Dr. Luke Nordquist on Radium-223 Retreatment

Luke Nordquist, MD, FACP
Published: Wednesday, Aug 03, 2016



Luke Nordquist, MD, FACP, a urologic medical oncologist and CEO of the Urology Cancer Center and GU Research Network, discusses a multicenter, prospective study of radium-223 retreatment in metastatic castration-resistant prostate cancer (mCRPC).

There were many questions that remained unanswered after the ALSYMPCA study, which led to the approval of radium-223, said Nordquist. One area where uncertainty remains is proper dosing. While this drug is approved at 50 kBq/kg monthly for 6 months in mCRPC, a higher dose may have more benefit.

To investigate this, a study was conduced with 44 patients who had mCRPC. The patients received up to an additional 6 doses of radium-223 after the original 6. The primary endpoint of the study was safety, but there were exploratory endpoints with radiographic progression and progression-free survival looking at PSA. In terms of safety, there was no marked differences compared with the safety of the ALSYMPCA trial. There was not a difference in the hematologic toxicity with the additional 6 doses, and there were no grade 4/5 hematologic toxicities reported, said Nordquist.


Luke Nordquist, MD, FACP, a urologic medical oncologist and CEO of the Urology Cancer Center and GU Research Network, discusses a multicenter, prospective study of radium-223 retreatment in metastatic castration-resistant prostate cancer (mCRPC).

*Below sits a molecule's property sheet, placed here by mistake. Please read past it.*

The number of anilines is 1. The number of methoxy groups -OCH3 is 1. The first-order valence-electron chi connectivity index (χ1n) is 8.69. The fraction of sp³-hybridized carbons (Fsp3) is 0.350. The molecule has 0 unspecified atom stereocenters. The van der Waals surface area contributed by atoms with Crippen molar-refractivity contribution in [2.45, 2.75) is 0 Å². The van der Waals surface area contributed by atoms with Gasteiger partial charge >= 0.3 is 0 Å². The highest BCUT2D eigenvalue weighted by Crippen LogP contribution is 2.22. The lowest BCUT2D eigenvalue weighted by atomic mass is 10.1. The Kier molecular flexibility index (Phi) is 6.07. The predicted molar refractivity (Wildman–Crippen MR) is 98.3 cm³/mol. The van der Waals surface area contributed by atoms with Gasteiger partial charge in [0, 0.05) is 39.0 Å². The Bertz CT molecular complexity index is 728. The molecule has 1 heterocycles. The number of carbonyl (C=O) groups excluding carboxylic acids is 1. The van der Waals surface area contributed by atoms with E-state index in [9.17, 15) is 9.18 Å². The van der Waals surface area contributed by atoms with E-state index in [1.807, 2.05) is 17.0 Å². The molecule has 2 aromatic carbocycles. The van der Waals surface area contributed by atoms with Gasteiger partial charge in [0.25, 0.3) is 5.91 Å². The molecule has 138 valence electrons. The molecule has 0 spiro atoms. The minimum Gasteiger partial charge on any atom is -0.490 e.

There were many questions that remained unanswered after the ALSYMPCA study, which led to the approval of radium-223, said Nordquist. One area where uncertainty remains is proper dosing. While this drug is approved at 50 kBq/kg monthly for 6 months in mCRPC, a higher dose may have more benefit.

To investigate this, a study was conduced with 44 patients who had mCRPC. The patients received up to an additional 6 doses of radium-223 after the original 6. The primary endpoint of the study was safety, but there were exploratory endpoints with radiographic progression and progression-free survival looking at PSA. In terms of safety, there was no marked differences compared with the safety of the ALSYMPCA trial. There was not a difference in the hematologic toxicity with the additional 6 doses, and there were no grade 4/5 hematologic toxicities reported, said Nordquist.

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